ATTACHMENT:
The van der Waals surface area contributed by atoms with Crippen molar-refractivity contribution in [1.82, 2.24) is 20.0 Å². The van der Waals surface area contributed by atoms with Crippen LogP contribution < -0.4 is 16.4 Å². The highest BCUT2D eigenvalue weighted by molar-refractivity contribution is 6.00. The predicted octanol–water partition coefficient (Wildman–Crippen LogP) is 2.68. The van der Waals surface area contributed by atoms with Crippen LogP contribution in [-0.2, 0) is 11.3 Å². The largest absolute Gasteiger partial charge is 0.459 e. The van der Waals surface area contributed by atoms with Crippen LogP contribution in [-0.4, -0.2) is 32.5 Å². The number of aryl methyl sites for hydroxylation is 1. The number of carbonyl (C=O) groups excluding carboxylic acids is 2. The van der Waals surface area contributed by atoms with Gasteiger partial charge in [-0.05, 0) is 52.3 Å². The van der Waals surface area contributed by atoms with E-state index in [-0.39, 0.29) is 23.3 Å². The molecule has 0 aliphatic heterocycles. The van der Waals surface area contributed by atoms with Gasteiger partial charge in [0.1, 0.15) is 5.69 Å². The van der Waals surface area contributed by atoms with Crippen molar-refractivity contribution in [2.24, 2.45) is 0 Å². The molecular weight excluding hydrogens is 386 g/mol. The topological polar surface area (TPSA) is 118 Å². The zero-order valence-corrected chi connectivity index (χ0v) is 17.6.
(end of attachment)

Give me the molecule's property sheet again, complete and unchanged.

The van der Waals surface area contributed by atoms with Crippen molar-refractivity contribution in [1.82, 2.24) is 20.0 Å². The van der Waals surface area contributed by atoms with Crippen LogP contribution < -0.4 is 16.4 Å². The highest BCUT2D eigenvalue weighted by molar-refractivity contribution is 6.00. The predicted octanol–water partition coefficient (Wildman–Crippen LogP) is 2.68. The van der Waals surface area contributed by atoms with Crippen LogP contribution in [-0.2, 0) is 11.3 Å². The largest absolute Gasteiger partial charge is 0.459 e. The van der Waals surface area contributed by atoms with Crippen LogP contribution in [-0.4, -0.2) is 32.5 Å². The number of aryl methyl sites for hydroxylation is 1. The number of carbonyl (C=O) groups excluding carboxylic acids is 2. The van der Waals surface area contributed by atoms with Gasteiger partial charge in [-0.05, 0) is 52.3 Å². The van der Waals surface area contributed by atoms with E-state index in [-0.39, 0.29) is 23.3 Å². The molecule has 0 aliphatic heterocycles. The van der Waals surface area contributed by atoms with Gasteiger partial charge in [0.1, 0.15) is 5.69 Å². The van der Waals surface area contributed by atoms with Crippen molar-refractivity contribution in [2.24, 2.45) is 0 Å². The molecular weight excluding hydrogens is 386 g/mol. The topological polar surface area (TPSA) is 118 Å². The zero-order valence-corrected chi connectivity index (χ0v) is 17.6.